Acrylic - your acrylic brush set up may be different, I would use the above, but you may prefer synthetic options

Contemporary - you can also bring anything that will make experimental marks including any other type of brush, or brushes you normally use like flats.

Gouache - standard synthetic sable in a range of sizes, for large areas and fine work, rounds and flat

• Colours:

Traditional portraits – Titanium White, Ivory Black, Yellow Ochre, Indian Red (red ochre), Burnt Umber, Ultramarine Blue, Cad Yellow Light (or equiv), Cad Red (or equiv), Alizarin Crimson (or equiv). Most flesh tones can be achieved with these colours. Try to get these if you want to understand traditional realism.

You can also add – Phthalo Blue, Phthalo Green, Magenta, Cad Orange etc. for some strong and punchy colours, or bring any colours that you like to use. You will notice a big difference between Student and Professional quality paint, so get what you can afford.

The colours are fairly universal, Gouache may have some different names but refer to the oil colour for reference.

• Mediums and Solvents

Oils - we will be strictly using an odourless system, my personal favourite is Galkyd Medium and Gamsol Solvent. I would recommend a quick drying medium (odourless), but you can also use linseed oil with the awareness that your painting might not be properly dry for the next week. I recommend taking your brushes home wrapped in glad wrap to clean and wash. Clean brushes with solvent and then wash with soap AFTER EVERY SESSION. Try not to come to class with hard brushes! Quick drying mediums are very hard on brushes.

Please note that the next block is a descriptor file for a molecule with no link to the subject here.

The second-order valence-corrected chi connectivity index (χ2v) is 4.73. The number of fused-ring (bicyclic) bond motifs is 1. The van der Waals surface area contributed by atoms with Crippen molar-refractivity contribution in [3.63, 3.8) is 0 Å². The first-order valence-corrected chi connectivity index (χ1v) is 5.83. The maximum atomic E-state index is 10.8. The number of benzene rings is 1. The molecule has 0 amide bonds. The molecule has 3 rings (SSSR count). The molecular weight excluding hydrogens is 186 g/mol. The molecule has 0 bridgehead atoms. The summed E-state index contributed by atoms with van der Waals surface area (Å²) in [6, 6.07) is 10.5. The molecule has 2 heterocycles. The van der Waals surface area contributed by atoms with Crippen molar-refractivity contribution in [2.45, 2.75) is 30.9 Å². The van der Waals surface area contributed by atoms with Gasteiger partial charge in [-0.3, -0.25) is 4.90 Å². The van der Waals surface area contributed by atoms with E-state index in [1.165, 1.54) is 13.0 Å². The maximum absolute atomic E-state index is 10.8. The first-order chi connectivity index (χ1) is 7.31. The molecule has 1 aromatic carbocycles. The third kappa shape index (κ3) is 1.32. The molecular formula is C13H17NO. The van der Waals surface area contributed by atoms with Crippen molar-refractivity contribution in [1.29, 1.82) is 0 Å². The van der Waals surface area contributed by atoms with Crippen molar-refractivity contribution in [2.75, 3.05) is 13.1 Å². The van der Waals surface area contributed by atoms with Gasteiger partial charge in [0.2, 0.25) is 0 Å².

Acrylics – can be a basic Acrylic Painting Medium, Gel Medium, Impasto Medium etc. I personally like to use just water, like gouache.

**Oil painters should wear disposable gloves, Nitrile are better, and stronger over longer periods.

**When using oil paints
Use odourless artist quality solvent for cleanup and diluting mediums. Solvents MUST be odourless. You will need jars with lids to store spent solvents/mediums. Your tutor will give you information on reusing and disposing of spent solvents and mediums.

About studio classes

Our class sizes are small, ensuring you receive the individual tuition you need. We have a maximum of 12 students per class.